Astronomical Devices

Astronomical Devices

By the 1830s Grubb had established an engineering company near Charlemont Bridge in Dublin.  In 1833 he was commissioned by Edward Cooper [1798-1863] telescope_drawing_tnto assist in the construction of what became for many years the largest refractor telescope in the world located at his Observatory in Markree Castle in Sligo. This had a 13.3 inch objective lens with a focal length of 25 feet and Cooper had purchased the optics for the refractor in Paris.  This project “marked a major advance in ensuring the stability and control of massive telescopes”   Following the success of this venture Grubb was approached by Thomas Romney Robinson, [1792-1882] the Director of the Armagh, to construct the Observatory’s 15 inch reflector. Robinson was a noted mathematician and was Director of the Armagh Observatory from 1823 until his death in 1882.  Grubb introduced a number of new concepts into his design of the Armagh Observatory reflector.  These innovative concepts, such as a clock-driven equatorial mount and the positioning of the eyepiece at the rear of the telescope, which worked because there was a hole in the centre of the primary mirror, subsequently became the standard design.  In this work and subsequent projects Grubb and his company was,

“…able to achieve substantial improvements in the mechanical aspects of telescope design, the stability and the capacity to control reliably the position of the telescope axis, and to vary it systematically for considerable periods in order to track stars.”

He was also commissioned to carry out some work for William Parsons, 3rd Earl of Rosse [1800-1867] who built what was then the largest telescope in the world with a 6 foot diameter mirror.

Later Years

In 1867 Grubb received an order: to build a 48-inch reflector for Melbourne Observatory in Australia thus establishing the firm as a central player in the business.  To fulfil this order Grubb established a new factory “Grubb’s of Dublin” at what later became known as Observatory Lane, Rathmines.  This Melbourne commission was for “the largest reflecting telescope in the world” and in a short note on the Powerhouse Museum in Sydney by Geoff Baker Assistant Curator written in 2008 we are told that during construction the “entire roof of the workshop went up in flames.”  Following completion of the device a group representing the royal Society including Lord Rosse, Dr. Thomas R. Robinson and Warren De La Rue [1815-1889] viewed the piece and enthused that it was a “masterpiece of astronomical mechanism.”   However while the project while successful in establishing the reputation of the company internationally the success was somewhat marred by the reconstruction of the telescope in Australia when considerable and irreparably damage was done to parts of the delicate equipment.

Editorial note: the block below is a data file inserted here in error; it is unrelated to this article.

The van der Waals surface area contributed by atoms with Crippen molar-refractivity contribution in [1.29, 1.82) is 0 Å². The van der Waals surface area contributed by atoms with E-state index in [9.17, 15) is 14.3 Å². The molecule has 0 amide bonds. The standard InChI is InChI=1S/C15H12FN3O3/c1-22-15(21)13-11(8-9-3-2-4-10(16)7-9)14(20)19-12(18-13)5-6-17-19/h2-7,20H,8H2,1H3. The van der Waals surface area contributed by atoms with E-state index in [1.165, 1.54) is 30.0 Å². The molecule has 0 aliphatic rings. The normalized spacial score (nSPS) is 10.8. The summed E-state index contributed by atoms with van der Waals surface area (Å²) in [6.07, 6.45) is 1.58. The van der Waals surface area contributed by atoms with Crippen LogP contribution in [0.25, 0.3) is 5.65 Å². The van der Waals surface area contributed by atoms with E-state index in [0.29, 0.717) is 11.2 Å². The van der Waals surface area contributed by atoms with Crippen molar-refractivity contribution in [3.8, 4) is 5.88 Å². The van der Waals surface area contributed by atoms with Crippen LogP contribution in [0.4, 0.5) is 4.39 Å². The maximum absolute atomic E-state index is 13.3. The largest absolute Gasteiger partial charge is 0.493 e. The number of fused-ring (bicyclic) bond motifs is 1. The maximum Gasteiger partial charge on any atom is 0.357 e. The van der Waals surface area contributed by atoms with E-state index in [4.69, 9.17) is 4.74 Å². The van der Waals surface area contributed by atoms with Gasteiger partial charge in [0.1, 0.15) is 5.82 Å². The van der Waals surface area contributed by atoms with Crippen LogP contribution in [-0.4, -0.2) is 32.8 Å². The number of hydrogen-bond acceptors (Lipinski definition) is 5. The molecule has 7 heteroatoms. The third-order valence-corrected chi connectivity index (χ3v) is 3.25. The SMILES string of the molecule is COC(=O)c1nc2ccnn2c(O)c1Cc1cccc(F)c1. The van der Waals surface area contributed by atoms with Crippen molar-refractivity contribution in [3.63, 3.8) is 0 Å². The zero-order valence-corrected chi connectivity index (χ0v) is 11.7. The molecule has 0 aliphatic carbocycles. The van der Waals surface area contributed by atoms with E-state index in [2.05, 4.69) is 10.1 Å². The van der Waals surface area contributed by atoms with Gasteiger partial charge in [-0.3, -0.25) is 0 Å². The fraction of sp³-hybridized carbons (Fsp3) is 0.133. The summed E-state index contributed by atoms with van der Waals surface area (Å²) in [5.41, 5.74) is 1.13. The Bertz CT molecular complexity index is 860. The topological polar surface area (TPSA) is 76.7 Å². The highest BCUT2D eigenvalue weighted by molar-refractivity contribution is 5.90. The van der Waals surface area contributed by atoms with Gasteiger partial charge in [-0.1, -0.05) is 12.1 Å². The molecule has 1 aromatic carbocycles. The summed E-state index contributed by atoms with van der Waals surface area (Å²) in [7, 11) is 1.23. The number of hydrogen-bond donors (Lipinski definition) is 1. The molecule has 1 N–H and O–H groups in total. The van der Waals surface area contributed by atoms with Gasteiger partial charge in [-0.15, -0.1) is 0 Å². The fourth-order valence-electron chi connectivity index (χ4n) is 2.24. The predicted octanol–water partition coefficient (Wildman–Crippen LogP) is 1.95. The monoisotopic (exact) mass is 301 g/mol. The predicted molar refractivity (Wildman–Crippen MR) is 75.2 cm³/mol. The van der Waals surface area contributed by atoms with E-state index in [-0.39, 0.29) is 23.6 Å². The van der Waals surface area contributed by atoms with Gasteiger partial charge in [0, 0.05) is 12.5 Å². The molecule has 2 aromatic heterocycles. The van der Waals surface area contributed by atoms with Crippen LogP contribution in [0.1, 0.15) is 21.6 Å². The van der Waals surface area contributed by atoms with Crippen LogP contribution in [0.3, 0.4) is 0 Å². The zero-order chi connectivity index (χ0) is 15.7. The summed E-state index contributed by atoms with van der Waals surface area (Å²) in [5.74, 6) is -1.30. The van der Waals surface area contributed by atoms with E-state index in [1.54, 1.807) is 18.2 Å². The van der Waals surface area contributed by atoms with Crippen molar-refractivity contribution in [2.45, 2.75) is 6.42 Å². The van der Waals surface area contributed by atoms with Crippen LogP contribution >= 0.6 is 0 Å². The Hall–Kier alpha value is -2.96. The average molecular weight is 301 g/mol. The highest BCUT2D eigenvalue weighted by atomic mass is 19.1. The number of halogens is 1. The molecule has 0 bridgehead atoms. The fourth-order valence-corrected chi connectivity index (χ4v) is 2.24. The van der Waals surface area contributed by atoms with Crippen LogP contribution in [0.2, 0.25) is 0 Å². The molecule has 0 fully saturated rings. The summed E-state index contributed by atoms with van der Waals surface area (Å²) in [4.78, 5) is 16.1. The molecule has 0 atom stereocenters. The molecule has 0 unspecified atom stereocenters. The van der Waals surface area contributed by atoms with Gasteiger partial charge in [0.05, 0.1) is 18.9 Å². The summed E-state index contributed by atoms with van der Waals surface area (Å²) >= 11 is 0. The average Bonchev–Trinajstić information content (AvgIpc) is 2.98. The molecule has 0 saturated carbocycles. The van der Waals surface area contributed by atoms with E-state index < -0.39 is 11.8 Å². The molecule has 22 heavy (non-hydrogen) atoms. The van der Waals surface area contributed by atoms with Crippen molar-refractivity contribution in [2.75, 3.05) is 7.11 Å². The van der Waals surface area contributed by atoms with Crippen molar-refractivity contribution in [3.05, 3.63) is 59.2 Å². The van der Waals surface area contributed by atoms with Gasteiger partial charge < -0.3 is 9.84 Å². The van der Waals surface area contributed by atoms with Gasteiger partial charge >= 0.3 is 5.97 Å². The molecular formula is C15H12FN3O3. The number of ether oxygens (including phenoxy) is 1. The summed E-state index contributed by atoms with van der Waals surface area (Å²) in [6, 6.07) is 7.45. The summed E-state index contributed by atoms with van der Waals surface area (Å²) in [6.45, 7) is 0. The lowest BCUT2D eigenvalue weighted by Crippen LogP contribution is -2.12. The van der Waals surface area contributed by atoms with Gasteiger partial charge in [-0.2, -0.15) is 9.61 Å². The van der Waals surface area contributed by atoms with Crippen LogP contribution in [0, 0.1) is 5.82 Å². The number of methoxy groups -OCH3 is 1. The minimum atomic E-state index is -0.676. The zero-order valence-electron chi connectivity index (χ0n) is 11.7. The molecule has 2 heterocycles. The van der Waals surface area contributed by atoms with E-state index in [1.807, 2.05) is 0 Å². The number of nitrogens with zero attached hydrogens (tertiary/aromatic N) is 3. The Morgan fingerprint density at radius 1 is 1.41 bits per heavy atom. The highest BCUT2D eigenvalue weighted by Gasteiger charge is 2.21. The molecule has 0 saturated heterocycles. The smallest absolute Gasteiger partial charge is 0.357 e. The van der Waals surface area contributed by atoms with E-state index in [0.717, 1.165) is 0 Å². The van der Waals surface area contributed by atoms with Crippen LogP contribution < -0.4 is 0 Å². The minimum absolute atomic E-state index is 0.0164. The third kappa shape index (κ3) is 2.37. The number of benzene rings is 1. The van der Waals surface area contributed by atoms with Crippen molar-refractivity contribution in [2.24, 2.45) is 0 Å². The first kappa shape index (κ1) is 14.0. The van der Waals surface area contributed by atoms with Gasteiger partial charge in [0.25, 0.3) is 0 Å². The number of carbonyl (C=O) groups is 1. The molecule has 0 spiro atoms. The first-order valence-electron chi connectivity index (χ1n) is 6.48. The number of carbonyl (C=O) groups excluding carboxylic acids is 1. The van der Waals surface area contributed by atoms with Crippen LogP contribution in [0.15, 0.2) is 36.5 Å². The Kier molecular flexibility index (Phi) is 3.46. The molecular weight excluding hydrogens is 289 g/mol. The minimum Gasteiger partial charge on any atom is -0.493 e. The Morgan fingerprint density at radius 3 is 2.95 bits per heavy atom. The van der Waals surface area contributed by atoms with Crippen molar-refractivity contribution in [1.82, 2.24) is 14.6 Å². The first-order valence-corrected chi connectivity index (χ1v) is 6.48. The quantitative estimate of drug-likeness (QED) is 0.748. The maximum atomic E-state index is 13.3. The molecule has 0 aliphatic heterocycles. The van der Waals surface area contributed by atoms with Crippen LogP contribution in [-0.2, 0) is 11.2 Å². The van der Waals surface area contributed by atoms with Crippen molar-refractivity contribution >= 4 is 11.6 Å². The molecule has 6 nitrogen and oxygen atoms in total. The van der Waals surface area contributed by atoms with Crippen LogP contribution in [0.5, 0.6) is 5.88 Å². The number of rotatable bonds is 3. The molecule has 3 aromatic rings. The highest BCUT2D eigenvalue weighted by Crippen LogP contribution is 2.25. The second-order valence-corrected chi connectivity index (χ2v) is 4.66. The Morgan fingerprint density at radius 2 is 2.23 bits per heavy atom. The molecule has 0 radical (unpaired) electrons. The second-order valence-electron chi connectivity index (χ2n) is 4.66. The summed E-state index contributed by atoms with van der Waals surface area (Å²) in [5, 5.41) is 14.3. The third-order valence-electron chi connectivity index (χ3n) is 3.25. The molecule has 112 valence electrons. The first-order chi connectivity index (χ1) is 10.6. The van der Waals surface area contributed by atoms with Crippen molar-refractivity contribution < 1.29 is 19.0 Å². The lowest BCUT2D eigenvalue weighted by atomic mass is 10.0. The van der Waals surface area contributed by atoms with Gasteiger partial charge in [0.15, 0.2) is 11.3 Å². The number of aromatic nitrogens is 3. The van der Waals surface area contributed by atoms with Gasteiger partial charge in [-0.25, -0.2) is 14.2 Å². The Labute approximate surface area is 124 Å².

The new company specialised in the manufacture of large telescopes and became leading international suppliers of telescopes and astronomical equipment. Grubb’s of Dublin constructed a 27 inch lens diameter refracting telescope for an Observatory in Vienna and supplied telescopes for facilities in Glasgow and Dunsink, near Dublin.
During the planning of the Melbourne Telescope Howard Grubb, son of Thomas who had joined the company in 1865 was assigned to manage the project.  howard_grubb_tnHoward (pictured right) took control of the Company in 1878 upon the death of his father.  He continued his father’s success and the Company reached its zenith by the end of the 19th Century as Grubb’s of Dublin became one of only six companies in the world capable of handling the major astronomical projects.  During World War I Grubb’s were involved in the manufacturing of optical systems for the army.  They produced submarine periscopes and telescopic sights for rifles. In fact the company became the “prime supplier of optical range-finders and periscopes for the British navy.”   For his innovations Howard was elected a Fellow of the Royal Society in 1864, and was knighted in 1887. Grubb’s of Dublin remained in operation at its Rathmines Plant until the end of British rule in Ireland.  In 1925 the factory was taken over by the Parsons Company led by Charles Algernon Parsons [1854-1931] son of the 3rd Earl of Rosse and the business was transferred to Newcastle in England.
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